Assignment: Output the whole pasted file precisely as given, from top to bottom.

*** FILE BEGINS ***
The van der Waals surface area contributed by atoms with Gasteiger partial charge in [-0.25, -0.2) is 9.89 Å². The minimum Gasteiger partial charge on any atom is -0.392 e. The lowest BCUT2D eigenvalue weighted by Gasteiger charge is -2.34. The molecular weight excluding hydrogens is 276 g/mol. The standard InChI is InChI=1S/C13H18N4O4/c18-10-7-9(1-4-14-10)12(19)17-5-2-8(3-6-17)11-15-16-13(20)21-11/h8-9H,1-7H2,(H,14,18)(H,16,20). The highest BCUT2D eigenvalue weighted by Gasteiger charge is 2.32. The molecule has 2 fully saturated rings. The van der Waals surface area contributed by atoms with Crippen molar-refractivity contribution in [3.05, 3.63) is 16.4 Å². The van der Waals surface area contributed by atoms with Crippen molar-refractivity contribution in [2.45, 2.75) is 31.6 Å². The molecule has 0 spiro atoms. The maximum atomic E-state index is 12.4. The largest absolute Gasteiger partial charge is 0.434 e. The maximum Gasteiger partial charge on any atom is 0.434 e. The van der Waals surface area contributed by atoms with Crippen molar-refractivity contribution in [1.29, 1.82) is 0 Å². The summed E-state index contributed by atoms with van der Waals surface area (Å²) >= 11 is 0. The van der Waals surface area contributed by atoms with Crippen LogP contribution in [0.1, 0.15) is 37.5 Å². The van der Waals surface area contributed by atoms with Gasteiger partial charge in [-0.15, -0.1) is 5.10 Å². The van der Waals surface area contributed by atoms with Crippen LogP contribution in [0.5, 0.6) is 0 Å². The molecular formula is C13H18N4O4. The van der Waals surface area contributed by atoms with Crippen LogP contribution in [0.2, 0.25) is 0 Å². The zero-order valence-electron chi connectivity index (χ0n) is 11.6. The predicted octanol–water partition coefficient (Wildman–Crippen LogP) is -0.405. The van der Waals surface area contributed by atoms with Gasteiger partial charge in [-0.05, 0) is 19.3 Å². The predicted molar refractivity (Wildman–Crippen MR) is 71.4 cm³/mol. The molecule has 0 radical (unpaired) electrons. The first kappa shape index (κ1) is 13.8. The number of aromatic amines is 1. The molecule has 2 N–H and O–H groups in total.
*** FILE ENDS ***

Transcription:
The van der Waals surface area contributed by atoms with Gasteiger partial charge in [-0.25, -0.2) is 9.89 Å². The minimum Gasteiger partial charge on any atom is -0.392 e. The lowest BCUT2D eigenvalue weighted by Gasteiger charge is -2.34. The molecular weight excluding hydrogens is 276 g/mol. The standard InChI is InChI=1S/C13H18N4O4/c18-10-7-9(1-4-14-10)12(19)17-5-2-8(3-6-17)11-15-16-13(20)21-11/h8-9H,1-7H2,(H,14,18)(H,16,20). The highest BCUT2D eigenvalue weighted by Gasteiger charge is 2.32. The molecule has 2 fully saturated rings. The van der Waals surface area contributed by atoms with Crippen molar-refractivity contribution in [3.05, 3.63) is 16.4 Å². The van der Waals surface area contributed by atoms with Crippen molar-refractivity contribution in [2.45, 2.75) is 31.6 Å². The molecule has 0 spiro atoms. The maximum atomic E-state index is 12.4. The largest absolute Gasteiger partial charge is 0.434 e. The maximum Gasteiger partial charge on any atom is 0.434 e. The van der Waals surface area contributed by atoms with Crippen molar-refractivity contribution in [1.29, 1.82) is 0 Å². The summed E-state index contributed by atoms with van der Waals surface area (Å²) >= 11 is 0. The van der Waals surface area contributed by atoms with Crippen LogP contribution in [0.1, 0.15) is 37.5 Å². The van der Waals surface area contributed by atoms with Gasteiger partial charge in [-0.15, -0.1) is 5.10 Å². The van der Waals surface area contributed by atoms with Crippen LogP contribution in [0.5, 0.6) is 0 Å². The molecular formula is C13H18N4O4. The van der Waals surface area contributed by atoms with Crippen LogP contribution in [0.2, 0.25) is 0 Å². The zero-order valence-electron chi connectivity index (χ0n) is 11.6. The predicted octanol–water partition coefficient (Wildman–Crippen LogP) is -0.405. The van der Waals surface area contributed by atoms with Gasteiger partial charge in [-0.05, 0) is 19.3 Å². The predicted molar refractivity (Wildman–Crippen MR) is 71.4 cm³/mol. The molecule has 0 radical (unpaired) electrons. The first kappa shape index (κ1) is 13.8. The number of aromatic amines is 1. The molecule has 2 N–H and O–H groups in total.